Revision history for this message
John A Meinel (jameinel) wrote :

So to be clear, I think the slowdown is in

SmartServerRepositoryGetParentMap and the fact that it is doing:
        search_result, error = self.recreate_search_from_recipe(
            repository, body_lines)

Which is causing us to walk 100,000 revisions to find out what the next 1000 revisions are.

Also note, that by the time we get to even 20k revisions searched, we are pretty much stepping one-by-one. Now, these 100k revs *are* used on the server to make sure that we don't return parents that we already know about. However, I'm pretty sure that while this is probably good when N searched is small, it is pretty terrible when N searched is big.

Revision history for this message
John A Meinel (jameinel) wrote :

My current thought is this. We are trying to tell the server about the revisions we've already seen, so it doesn't send us those again.

However, locality says that if I'm currently looking at X, then really only revisions 'near' X are going to be encountered again. This isn't strictly true, because of history shortcutting (daggy fixes, in particular, mean that you'll skip a lot of history in one half of the search, which you'll run into again after a long time in the other half of the search.)
While it isn't strictly true, it could certainly limit the effort tremendously.

Having greatest-distance-from-origin (generation count), would be another way to limit this. Instead of walking all parents equally, you'd favor parents that have higher generation number, presuming that parents with low generation number are skipping all of the interesting revisions. You could do a little bit of both, but you could come up with better batches this way. (So if you had 100 parents to search, and 2 of them are at GDFO 1000, and the other 98 of them are at GDFO 10000, you can skip searching the 2 low ones for now.)

Anyway, I'm going to try something that just generates a fake 'local' search, and see how that performs.

Revision history for this message
John A Meinel (jameinel) wrote :

In the associated branch, I use this logic:

If the total walked-revisions exceeds 10,000, start at the current search tips, find their immediate children, and set that as the search graph.

I can easily extend this to something that walks the child graph until we hit something like 1k revs, or something else interesting-but-not-obscene.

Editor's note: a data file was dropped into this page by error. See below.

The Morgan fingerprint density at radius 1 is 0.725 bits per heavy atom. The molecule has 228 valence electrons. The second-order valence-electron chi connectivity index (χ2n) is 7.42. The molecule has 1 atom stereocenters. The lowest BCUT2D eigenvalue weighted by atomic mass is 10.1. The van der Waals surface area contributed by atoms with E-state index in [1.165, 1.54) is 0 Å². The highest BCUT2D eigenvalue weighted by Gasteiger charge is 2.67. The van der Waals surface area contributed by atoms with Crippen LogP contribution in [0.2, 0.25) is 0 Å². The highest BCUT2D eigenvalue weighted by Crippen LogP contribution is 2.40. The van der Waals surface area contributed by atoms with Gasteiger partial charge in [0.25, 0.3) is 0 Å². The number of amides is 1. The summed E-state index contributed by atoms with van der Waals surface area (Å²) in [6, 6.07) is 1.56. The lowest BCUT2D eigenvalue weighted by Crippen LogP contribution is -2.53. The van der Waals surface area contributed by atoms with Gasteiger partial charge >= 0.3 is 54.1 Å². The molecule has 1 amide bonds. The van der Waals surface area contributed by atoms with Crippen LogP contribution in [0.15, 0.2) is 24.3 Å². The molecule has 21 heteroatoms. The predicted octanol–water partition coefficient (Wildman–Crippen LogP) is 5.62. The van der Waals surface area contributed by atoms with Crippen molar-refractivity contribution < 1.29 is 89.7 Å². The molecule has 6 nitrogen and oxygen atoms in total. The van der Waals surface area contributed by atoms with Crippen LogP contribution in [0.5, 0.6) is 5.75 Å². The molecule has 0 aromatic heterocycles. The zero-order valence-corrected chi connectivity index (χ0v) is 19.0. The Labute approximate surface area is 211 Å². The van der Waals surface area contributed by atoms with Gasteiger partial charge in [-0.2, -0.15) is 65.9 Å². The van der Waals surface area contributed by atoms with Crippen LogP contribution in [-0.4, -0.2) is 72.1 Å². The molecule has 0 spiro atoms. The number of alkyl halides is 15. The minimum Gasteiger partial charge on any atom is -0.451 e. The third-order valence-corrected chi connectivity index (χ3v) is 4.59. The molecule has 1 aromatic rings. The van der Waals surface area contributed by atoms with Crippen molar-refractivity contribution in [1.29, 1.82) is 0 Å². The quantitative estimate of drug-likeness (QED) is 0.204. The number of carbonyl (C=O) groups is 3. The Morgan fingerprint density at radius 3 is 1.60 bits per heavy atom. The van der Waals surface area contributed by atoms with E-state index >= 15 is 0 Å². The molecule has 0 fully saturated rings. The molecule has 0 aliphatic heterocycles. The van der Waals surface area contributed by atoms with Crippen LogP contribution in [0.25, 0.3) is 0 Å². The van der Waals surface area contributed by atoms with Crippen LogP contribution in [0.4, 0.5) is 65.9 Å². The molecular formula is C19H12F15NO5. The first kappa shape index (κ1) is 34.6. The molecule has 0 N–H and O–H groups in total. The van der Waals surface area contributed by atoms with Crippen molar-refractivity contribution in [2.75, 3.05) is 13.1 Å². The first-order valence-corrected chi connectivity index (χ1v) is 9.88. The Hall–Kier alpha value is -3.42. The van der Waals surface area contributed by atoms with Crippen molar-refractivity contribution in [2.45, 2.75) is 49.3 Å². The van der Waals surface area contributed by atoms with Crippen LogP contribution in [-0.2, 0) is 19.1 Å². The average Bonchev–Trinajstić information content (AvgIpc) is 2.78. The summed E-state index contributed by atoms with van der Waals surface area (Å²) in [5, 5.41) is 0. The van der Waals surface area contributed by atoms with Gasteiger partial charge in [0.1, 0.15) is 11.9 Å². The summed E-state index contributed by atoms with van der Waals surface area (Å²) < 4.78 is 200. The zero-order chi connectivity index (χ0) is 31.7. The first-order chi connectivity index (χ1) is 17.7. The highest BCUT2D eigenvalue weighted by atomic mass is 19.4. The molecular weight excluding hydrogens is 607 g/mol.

In doing so, the time for initial discovery drops (against launchpad) from 5.5min down to 1m15s.

I still need a fair amount of polish and testing on the changes, but I think it shows promise.

Revision history for this message
John A Meinel (jameinel) wrote :

I believe the goal of this 'replicate my search' is so that stuff like history shortcuts don't end up asking the server to walk the same history twice. For example:

 B C
 | |
 D |
 | |
 E |
 | |
 F |

if we start walking at G, we'll get to A relatively quickly. When the other side catches up to finding "B", it knows that it doesn't have to keep walking and giving information about A.

However, the *client* is also walking that same information, and will not make requests for A. So the benefit is only in avoiding what would be walked by a single RPC.

Specifically, in the above search, we would benefit telling the server that we've seen A, if the server was at say D, and then it could tell us about B, and then "skip to the end" of the A line.

From what I can tell, this is only about efficiency. If the server sends us back information about A, we'll just either ignore it, or put it into the cache replacing what we already have there.

We save a few bytes-on-the-wire not re-transmitting data we've sent. We lose work on the server because it still has to walk all of those revisions to find out where the client has walked. (And it does the work in request N that it did for all the requests before it.)

The client can't know exactly what the server will walk again, because it hasn't seen B yet. The client does know about N and A.

The client could approximate how many revisions the server will walk. The server-side code is to walk until we have 250,000 bytes of revision-ids to send. At average sizes, that is about 4,000 revisions.

So at best, sending a full search will save the server from sending us 4k revs that we already know about, which happen to be parents of a current search tip, that we already have searched via an older search tip. And also, instead of sending us the 4k we already know about, the server will send us the 4k that we are actually interested in (on the other side of that chain.)